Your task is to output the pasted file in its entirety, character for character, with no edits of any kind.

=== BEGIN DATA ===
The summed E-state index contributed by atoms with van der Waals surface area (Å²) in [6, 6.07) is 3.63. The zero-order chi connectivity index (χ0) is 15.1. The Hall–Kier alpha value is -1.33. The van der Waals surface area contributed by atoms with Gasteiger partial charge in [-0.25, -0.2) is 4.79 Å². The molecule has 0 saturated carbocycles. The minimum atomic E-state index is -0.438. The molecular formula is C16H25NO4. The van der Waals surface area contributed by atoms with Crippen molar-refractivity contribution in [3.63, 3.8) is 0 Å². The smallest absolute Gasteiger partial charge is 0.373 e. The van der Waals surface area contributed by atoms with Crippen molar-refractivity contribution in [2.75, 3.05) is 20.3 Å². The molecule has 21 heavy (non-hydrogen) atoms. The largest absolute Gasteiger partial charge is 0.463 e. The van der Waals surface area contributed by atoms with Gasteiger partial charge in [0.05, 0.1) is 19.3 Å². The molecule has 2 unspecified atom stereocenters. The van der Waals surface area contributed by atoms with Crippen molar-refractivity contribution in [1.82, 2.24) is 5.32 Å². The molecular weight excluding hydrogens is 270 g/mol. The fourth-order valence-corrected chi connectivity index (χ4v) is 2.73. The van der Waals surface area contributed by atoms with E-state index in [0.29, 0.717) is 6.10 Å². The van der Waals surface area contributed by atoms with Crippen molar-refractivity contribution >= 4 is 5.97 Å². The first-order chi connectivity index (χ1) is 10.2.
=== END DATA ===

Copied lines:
The summed E-state index contributed by atoms with van der Waals surface area (Å²) in [6, 6.07) is 3.63. The zero-order chi connectivity index (χ0) is 15.1. The Hall–Kier alpha value is -1.33. The van der Waals surface area contributed by atoms with Gasteiger partial charge in [-0.25, -0.2) is 4.79 Å². The molecule has 0 saturated carbocycles. The minimum atomic E-state index is -0.438. The molecular formula is C16H25NO4. The van der Waals surface area contributed by atoms with Crippen molar-refractivity contribution in [3.63, 3.8) is 0 Å². The smallest absolute Gasteiger partial charge is 0.373 e. The van der Waals surface area contributed by atoms with Crippen molar-refractivity contribution in [2.75, 3.05) is 20.3 Å². The molecule has 21 heavy (non-hydrogen) atoms. The largest absolute Gasteiger partial charge is 0.463 e. The van der Waals surface area contributed by atoms with Gasteiger partial charge in [0.05, 0.1) is 19.3 Å². The molecule has 2 unspecified atom stereocenters. The van der Waals surface area contributed by atoms with Crippen molar-refractivity contribution in [1.82, 2.24) is 5.32 Å². The molecular weight excluding hydrogens is 270 g/mol. The fourth-order valence-corrected chi connectivity index (χ4v) is 2.73. The van der Waals surface area contributed by atoms with E-state index in [0.29, 0.717) is 6.10 Å². The van der Waals surface area contributed by atoms with Crippen molar-refractivity contribution >= 4 is 5.97 Å². The first-order chi connectivity index (χ1) is 10.2.